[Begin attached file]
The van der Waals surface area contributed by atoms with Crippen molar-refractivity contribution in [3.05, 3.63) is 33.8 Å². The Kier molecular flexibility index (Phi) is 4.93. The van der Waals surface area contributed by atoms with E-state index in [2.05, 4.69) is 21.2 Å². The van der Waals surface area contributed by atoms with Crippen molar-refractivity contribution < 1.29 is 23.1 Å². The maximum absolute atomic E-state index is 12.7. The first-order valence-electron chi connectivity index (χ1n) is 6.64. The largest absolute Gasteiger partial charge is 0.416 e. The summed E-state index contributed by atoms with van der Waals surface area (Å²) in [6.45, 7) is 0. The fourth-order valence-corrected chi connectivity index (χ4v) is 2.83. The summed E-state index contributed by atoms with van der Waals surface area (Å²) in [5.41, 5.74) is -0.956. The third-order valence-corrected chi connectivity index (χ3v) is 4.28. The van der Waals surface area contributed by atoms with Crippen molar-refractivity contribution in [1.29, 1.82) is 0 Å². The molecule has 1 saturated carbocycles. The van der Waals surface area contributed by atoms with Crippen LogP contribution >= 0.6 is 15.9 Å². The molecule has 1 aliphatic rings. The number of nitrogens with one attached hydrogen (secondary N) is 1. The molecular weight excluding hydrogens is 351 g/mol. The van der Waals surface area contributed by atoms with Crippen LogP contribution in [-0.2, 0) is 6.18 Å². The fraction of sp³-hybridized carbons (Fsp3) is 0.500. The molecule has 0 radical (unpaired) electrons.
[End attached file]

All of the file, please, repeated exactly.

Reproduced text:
The van der Waals surface area contributed by atoms with Crippen molar-refractivity contribution in [3.05, 3.63) is 33.8 Å². The Kier molecular flexibility index (Phi) is 4.93. The van der Waals surface area contributed by atoms with E-state index in [2.05, 4.69) is 21.2 Å². The van der Waals surface area contributed by atoms with Crippen molar-refractivity contribution < 1.29 is 23.1 Å². The maximum absolute atomic E-state index is 12.7. The first-order valence-electron chi connectivity index (χ1n) is 6.64. The largest absolute Gasteiger partial charge is 0.416 e. The summed E-state index contributed by atoms with van der Waals surface area (Å²) in [6.45, 7) is 0. The fourth-order valence-corrected chi connectivity index (χ4v) is 2.83. The summed E-state index contributed by atoms with van der Waals surface area (Å²) in [5.41, 5.74) is -0.956. The third-order valence-corrected chi connectivity index (χ3v) is 4.28. The van der Waals surface area contributed by atoms with Crippen molar-refractivity contribution in [1.29, 1.82) is 0 Å². The molecule has 1 saturated carbocycles. The van der Waals surface area contributed by atoms with Crippen LogP contribution >= 0.6 is 15.9 Å². The molecule has 1 aliphatic rings. The number of nitrogens with one attached hydrogen (secondary N) is 1. The molecular weight excluding hydrogens is 351 g/mol. The van der Waals surface area contributed by atoms with Crippen LogP contribution in [-0.2, 0) is 6.18 Å². The fraction of sp³-hybridized carbons (Fsp3) is 0.500. The molecule has 0 radical (unpaired) electrons.